Dear Mr. President Trump,
First of all, I would like to wish you the best of luck as you enter office. Your inauguration has been met by a variety of responses, from enthusiastic support to angry dissent, and I am sure many leaders across the world are anxious to see how your next moves will affect their policy on issues such as economics or immigration.
But there is one tiny country where the top concern has little to do with such issues, and instead, everyone is waiting to discover your policy regarding construction – not in Chicago or on the Mexican border, but within that country itself.
Yes, it does sound odd. China does not require your permission in order to build on its own territory; nor do Australia, Britain or Canada. But in Israel, and particularly in Jerusalem, the word coming from Washington is still key. So, since this issue is likely to come up in your upcoming meeting with Prime Minister Netanyahu, I would like to share with you a little inside information as a member of the Israeli capital’s Planning and Zoning Commission.
1. Urban planning is complex, not least because it is done by humans.
Every Wednesday morning, at 9:30 AM, the Commission gathers in the conference room at the sixth floor of City Hall. Rather than taking in the panoramic view of the Holy City, our eyes usually turn to thick folders concerning hundreds of applications, and occasionally to a piece of pastry or sliced vegetables. But this is no mere bureaucracy: within these folders, the city’s complexities and conflicts come to life, pitting residents versus business owners, secular versus observant Jews, the old versus the young, heritage versus development, and developers versus ordinary people.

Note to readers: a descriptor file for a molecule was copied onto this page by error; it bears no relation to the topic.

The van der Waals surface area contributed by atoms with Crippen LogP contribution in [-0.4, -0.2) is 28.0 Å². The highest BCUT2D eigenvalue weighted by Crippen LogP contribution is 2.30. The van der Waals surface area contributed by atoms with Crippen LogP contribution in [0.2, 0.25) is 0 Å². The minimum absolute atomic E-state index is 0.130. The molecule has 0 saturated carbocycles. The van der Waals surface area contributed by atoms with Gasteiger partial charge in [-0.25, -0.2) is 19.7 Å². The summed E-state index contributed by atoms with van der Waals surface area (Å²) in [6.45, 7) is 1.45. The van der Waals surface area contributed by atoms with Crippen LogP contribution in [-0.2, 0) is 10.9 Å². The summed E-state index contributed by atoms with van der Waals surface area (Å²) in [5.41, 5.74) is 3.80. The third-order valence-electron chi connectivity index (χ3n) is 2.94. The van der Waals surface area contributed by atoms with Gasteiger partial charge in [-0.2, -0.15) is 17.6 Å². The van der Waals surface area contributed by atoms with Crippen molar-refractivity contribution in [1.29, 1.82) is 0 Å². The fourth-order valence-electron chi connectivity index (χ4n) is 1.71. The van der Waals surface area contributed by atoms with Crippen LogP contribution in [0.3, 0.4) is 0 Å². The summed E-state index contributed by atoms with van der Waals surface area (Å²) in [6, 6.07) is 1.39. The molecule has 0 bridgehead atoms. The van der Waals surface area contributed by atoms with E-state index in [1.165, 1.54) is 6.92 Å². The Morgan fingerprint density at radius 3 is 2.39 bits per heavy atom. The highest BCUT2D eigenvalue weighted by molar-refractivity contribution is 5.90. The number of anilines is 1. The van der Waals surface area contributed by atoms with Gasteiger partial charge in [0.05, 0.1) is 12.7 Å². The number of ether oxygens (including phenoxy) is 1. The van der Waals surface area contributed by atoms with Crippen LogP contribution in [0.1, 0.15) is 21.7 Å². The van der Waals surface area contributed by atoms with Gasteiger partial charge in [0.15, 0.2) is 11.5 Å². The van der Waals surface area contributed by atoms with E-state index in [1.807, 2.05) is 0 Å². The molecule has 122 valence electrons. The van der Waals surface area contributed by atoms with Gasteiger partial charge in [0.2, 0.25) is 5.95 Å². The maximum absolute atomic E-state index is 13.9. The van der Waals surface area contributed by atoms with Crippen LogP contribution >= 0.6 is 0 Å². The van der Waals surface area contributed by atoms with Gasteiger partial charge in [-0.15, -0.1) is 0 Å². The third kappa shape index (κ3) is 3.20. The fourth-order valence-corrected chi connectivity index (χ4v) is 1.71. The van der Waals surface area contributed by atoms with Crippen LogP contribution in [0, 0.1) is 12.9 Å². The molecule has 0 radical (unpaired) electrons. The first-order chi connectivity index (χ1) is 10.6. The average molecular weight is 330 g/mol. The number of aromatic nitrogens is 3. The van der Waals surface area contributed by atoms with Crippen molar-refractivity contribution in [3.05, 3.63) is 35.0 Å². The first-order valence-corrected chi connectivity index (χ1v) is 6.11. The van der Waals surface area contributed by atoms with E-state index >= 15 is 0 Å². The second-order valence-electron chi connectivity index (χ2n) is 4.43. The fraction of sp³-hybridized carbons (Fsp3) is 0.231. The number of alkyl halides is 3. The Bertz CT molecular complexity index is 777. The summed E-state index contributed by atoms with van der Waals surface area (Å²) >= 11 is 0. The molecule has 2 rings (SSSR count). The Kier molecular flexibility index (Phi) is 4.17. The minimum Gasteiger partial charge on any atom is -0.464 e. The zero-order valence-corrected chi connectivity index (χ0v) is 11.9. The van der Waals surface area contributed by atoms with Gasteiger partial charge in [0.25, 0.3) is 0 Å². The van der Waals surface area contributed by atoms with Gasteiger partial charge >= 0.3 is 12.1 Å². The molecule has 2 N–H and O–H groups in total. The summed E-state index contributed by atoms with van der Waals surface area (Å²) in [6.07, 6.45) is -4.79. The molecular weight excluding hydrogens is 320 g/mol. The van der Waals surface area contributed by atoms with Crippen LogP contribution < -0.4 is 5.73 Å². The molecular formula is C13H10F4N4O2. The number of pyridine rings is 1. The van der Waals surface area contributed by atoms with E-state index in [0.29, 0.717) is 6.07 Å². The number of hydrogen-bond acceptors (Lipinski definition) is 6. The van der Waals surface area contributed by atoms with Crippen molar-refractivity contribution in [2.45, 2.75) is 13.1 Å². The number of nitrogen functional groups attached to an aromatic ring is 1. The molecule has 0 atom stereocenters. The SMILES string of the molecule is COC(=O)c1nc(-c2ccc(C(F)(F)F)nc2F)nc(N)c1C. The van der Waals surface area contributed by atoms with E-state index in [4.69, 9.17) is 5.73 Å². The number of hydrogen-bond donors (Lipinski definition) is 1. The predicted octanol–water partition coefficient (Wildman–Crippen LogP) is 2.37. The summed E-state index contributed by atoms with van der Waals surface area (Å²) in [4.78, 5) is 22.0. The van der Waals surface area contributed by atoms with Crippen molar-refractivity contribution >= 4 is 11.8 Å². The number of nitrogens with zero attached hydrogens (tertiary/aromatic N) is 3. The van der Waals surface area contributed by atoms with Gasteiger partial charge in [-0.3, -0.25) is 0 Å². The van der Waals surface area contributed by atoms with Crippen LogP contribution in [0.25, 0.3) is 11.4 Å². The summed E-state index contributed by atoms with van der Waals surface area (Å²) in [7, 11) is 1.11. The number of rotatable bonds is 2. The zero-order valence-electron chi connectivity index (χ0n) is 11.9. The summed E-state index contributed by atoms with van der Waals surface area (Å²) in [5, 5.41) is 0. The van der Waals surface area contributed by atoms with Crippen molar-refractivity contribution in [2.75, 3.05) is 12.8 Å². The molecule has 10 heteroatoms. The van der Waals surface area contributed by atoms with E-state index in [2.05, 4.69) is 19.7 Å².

2. The city’s population growth far outweighs its land reserves. The first step in planning is locating developable land. In a city such as Jerusalem, with little available land, this is quite challenging. In 2005, research showed that the city can add up to 20,000 housing units within the current built-up area. However, few of those have been built over the last twelve years, while the city has added nearly 200,000 residents, for a total of nearly 900,000.
3. It is difficult to densify existing built-up areas.
Mr. President, you don’t need me to tell you about real estate. But still, here’s a local example: in the centrally-located Katamonim neighborhood, a plan was approved eight years ago for the construction of 6,000 housing units, with about half of these expected to be completed within four years. And yet, to this day, a mere 33 have been constructed. Why? First of all, because planning, especially in Israel, takes time. Buildings under construction today are those that were planned in 2010-2013. Second of all, as a businessman, you know all about asset appreciation; if property owners think that the value of their assets will rise in the future, they will raise exorbitant demands in the present. Add to this the need to clear up building violations, a lack of agreement among neighbors, and a shortage of land for public buildings – and it is clear that urban regeneration on a large scale is very hard to pull off.
4. Subsequently, greenfield construction is much easier.
In Jerusalem, to find suitable land for new development, you have to go far from City Center, into the so-called Ring Neighborhoods, built on the hills surrounding the historic city following the Six Day War. Expanding such neighborhoods as Ramot, Gilo, Ramat Shlomo and Givat HaMatos won’t be entirely sufficient for 15,000 new Jerusalemites every year, but along with stable population growth, it’s a start.